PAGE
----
# Questions about details in Lebesgue Outer Measure Theorem proof for an interval I , $|I|_e=v(I)$

Definition and notation: Consider closed $$n$$-dimensional intervals $$I=\{x:a_j \leq x_j \leq b_j, j=1,2,3,...,n\}$$ and their volumes $$v(I) =\prod_{j-1}^{n}(b_j - a_j)$$.We define the outer measure of an arbitrary subset of $$E$$ of $$\mathbb R^n$$,covered by a countable collection $$S$$ of intervals $$I_k$$ is $$S=\{I_1, I_2, I_3, \cdots\}$$ ,that is, $$E\subset \cup_{I_j\in S}$$ ,and let $$\sigma(S)=\sum_{I_k\in S}v(I_k)$$.The lebesgue outer measure of $$E$$ , denoted $$|E|_e$$,is defined by $$|E|_e=\inf\sigma(S)$$.

Theorem: For an interval $$I$$, $$|I|_e=v(I)$$.

Proof: Since $$I$$ covers itself, $$|I|_e \le v(I)$$. Let $$I_k^*$$ be an interval containing $$I_k$$ in its interior such that $$v(I_k^*)\le(1+\varepsilon)v(I_k)$$. Then, $$I \subset \cup_k(I_k^*)$$. Since $$I$$ is compact, there exists $$N$$ such that $$I\subset \cup_{k=1}^N I_k^*$$ by the Heine-Borel theorem. Clearly, $$v(I)\le \sum_{k=1}^N v(I_k^*)$$. Hence, $$v(I)\le (1+\varepsilon)\sum_{k=1}^Nv(I_k)\le(1+\varepsilon)\sigma(S)$$. Since $$\varepsilon$$ can be chosen arbitrarily small, it follows $$v(I)\le\sigma(S)$$ and $$v(I)\le|I|_e$$.

My question: The part "Let $$I_k^*$$ be an interval containing $$I_k$$ in its interior such that $$v(I_k^*)\le(1+\varepsilon)v(I_k)$$." .Why $$I_k^*$$ exist? In particular, how can i prove that $$v(I_k^*)\le(1+\varepsilon)v(I_k)$$ for $$I_k$$ containing in $$I_k^*$$ in $$\mathbb R^n$$?

Reference: Wheeden and Zygmund : Measure and Integration: An Introduction to Real Analysis

Edited (18/10 4pm,taiwan) :

My Attempt for my question :

*Correction made, thank you @Izaak van Dongen for pointing that out *

Let $$\epsilon >0$$ be given.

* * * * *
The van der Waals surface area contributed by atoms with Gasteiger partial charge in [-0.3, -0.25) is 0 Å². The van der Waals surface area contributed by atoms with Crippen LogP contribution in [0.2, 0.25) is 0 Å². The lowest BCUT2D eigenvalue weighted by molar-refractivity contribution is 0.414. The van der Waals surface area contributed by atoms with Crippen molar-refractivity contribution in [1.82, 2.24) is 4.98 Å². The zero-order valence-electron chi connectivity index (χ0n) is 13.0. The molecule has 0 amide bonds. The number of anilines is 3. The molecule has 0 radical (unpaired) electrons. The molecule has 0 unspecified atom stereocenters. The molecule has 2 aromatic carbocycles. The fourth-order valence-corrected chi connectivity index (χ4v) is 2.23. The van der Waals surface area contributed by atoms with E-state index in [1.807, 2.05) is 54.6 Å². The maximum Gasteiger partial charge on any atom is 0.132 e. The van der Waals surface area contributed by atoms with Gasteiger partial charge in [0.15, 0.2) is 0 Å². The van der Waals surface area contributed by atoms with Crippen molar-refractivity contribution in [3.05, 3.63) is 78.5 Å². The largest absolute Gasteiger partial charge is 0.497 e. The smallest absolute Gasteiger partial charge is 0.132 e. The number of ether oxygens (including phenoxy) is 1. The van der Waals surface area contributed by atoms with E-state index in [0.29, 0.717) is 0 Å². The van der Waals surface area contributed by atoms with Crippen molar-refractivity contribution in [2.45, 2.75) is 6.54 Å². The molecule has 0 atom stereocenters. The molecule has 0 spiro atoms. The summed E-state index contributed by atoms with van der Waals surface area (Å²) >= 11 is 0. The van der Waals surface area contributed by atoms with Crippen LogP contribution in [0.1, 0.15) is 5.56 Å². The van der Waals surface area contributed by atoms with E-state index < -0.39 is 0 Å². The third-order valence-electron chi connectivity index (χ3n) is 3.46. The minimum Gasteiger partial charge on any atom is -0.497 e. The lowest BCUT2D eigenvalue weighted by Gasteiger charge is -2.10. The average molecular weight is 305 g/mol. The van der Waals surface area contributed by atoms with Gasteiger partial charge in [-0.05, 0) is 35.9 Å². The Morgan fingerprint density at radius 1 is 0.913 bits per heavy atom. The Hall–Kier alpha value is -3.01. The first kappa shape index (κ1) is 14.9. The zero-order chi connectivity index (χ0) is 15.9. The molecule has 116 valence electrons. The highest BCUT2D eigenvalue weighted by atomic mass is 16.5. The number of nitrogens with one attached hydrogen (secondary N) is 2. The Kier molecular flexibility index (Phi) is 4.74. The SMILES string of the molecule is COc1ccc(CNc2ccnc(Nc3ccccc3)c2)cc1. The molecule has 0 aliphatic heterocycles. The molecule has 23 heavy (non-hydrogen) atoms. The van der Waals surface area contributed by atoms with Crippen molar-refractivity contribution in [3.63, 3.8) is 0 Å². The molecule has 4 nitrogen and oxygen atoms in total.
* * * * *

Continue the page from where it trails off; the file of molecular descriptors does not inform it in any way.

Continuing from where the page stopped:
In the case of $$\mathbb R$$, set $$I_1 = [a,b]$$ and $$I_2 = [a-\delta,b+\delta]$$ ,so ,$$I_1 \subset I_2$$, In $$\mathbb R$$, the "volume of an interval" is actually the length of the interval. By the diagram i have drawn:

We have $$v(I_2) = (a-(a-\delta))+(b-a)+((b+\delta)-b) = v(I_1)+2\delta$$. If we choose $$\delta \leq \frac{(b-a)\epsilon}{2}$$ ,then we have the desired result $$v(I_2) \leq (1+\epsilon)v(I_1)$$.

In the case of $$\mathbb R^2$$,the interval would be a rectangle with $$I_1$$ and $$I_2$$.If one of the intervals shrinks down into a point, for example $$(a_2,a_2)$$, turning the rectangle into a line ,then the case is similar to the case of $$\mathbb R$$. Suppose that the length of each interval $$I_1$$ and $$I_2$$ are greater than 0. In this case, the "volume of the interval" in $$\mathbb R^2$$ is actually the area of the rectangle. Set $$v(I_1) = |I_1| |I_2|$$. We want to find a larger rectangle containing $$I_1$$ and $$I_2$$ such that this larger rectangle has at most the area of $$(1+ \epsilon) v(I_1)$$. I have drawn a diagram: (Of course i know that there are many rectangles with different sides can cover the rectangle,but this is the easiest case that what i can think of) I want to find a $$\delta$$ that involves $$\epsilon$$ like in the case of $$\mathbb R$$ so i can also get the similiar result .I dont know how to do it.

In the case of $$\mathbb R^3$$, I know that it is a box and I need to create a bigger box to cover it and the volume of the bigger box has to be smaller or equal to $$(1+\epsilon)$$(the volume of the smaller box). I also dont know how to do it

Update 1 (18/10 6:00pm,taiwan): In the case of $$\mathbb R^2$$ , from the diagram i have drawn, set $$I_3=[a_1-\delta,b_1+\delta]$$ and $$I_4=[a_2-\delta,b2+\delta]$$. The volume of the bigger square Is $$v(I_2)=|I_3||I_4|$$.We see that $$|I_3|=(b_1+\delta)-(a_1-\delta)=b_1-a_1+2\delta$$ and $$|I_4|=(b_2+\delta)-(a_2-\delta)=b_2-a_2+2\delta$$. So We obtain $$v(I_2)=|I_3||I_4|=((b_1-a_1)+2\delta)((b_2-a_2)+2\delta)=(|I_1|+2\delta)(|I_2|+2\delta)=|I_1||I_2|+2\delta |I_1|+2\delta |I_2|+4\delta^2=v(I_1)+2\delta(|I_1|+|I_2|)+4\delta^2$$.

I dont know how to continue it .

Update 2 (18/10 10:00pm,taiwan): Choose $$\delta \leq \sqrt{\frac{\epsilon v(I_2)}{2} + \frac{(|I_1|+|I_2|)^2}{16}}-\frac{(|I_1|+|I_2|)}{4}$$， so we have: